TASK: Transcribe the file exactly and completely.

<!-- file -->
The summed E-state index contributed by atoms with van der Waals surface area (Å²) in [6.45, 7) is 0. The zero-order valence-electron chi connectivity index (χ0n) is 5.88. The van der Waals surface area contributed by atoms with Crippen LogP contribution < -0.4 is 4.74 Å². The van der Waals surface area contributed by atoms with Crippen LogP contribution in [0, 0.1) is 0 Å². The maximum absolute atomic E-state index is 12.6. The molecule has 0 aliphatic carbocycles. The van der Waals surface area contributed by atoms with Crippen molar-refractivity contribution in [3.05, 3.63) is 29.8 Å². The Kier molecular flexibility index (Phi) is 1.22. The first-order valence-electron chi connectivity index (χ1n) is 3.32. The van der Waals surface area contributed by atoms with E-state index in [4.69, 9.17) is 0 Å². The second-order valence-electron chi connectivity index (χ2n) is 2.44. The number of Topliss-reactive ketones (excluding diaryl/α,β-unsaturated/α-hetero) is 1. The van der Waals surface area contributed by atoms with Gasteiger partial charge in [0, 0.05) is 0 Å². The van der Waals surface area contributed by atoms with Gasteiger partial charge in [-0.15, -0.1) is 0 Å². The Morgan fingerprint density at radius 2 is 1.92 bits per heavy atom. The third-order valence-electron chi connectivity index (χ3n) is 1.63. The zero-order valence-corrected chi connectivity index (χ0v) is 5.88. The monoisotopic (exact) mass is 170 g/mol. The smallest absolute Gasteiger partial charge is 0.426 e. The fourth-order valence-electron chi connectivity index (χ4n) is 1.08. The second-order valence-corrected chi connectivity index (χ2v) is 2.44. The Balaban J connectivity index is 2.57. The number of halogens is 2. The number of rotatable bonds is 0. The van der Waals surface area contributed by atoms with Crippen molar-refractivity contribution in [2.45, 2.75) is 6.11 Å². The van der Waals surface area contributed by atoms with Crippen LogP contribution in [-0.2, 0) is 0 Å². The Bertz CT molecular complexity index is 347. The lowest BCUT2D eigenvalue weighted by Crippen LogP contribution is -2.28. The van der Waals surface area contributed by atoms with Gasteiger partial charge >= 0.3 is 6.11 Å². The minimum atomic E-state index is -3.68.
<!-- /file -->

The summed E-state index contributed by atoms with van der Waals surface area (Å²) in [6.45, 7) is 0. The zero-order valence-electron chi connectivity index (χ0n) is 5.88. The van der Waals surface area contributed by atoms with Crippen LogP contribution < -0.4 is 4.74 Å². The van der Waals surface area contributed by atoms with Crippen LogP contribution in [0, 0.1) is 0 Å². The maximum absolute atomic E-state index is 12.6. The molecule has 0 aliphatic carbocycles. The van der Waals surface area contributed by atoms with Crippen molar-refractivity contribution in [3.05, 3.63) is 29.8 Å². The Kier molecular flexibility index (Phi) is 1.22. The first-order valence-electron chi connectivity index (χ1n) is 3.32. The van der Waals surface area contributed by atoms with E-state index in [4.69, 9.17) is 0 Å². The second-order valence-electron chi connectivity index (χ2n) is 2.44. The number of Topliss-reactive ketones (excluding diaryl/α,β-unsaturated/α-hetero) is 1. The van der Waals surface area contributed by atoms with Gasteiger partial charge in [0, 0.05) is 0 Å². The van der Waals surface area contributed by atoms with Gasteiger partial charge in [-0.15, -0.1) is 0 Å². The Morgan fingerprint density at radius 2 is 1.92 bits per heavy atom. The third-order valence-electron chi connectivity index (χ3n) is 1.63. The zero-order valence-corrected chi connectivity index (χ0v) is 5.88. The monoisotopic (exact) mass is 170 g/mol. The smallest absolute Gasteiger partial charge is 0.426 e. The fourth-order valence-electron chi connectivity index (χ4n) is 1.08. The second-order valence-corrected chi connectivity index (χ2v) is 2.44. The Balaban J connectivity index is 2.57. The number of halogens is 2. The number of rotatable bonds is 0. The van der Waals surface area contributed by atoms with Crippen molar-refractivity contribution in [2.45, 2.75) is 6.11 Å². The van der Waals surface area contributed by atoms with Crippen LogP contribution in [-0.2, 0) is 0 Å². The Bertz CT molecular complexity index is 347. The lowest BCUT2D eigenvalue weighted by Crippen LogP contribution is -2.28. The van der Waals surface area contributed by atoms with Gasteiger partial charge >= 0.3 is 6.11 Å². The minimum atomic E-state index is -3.68.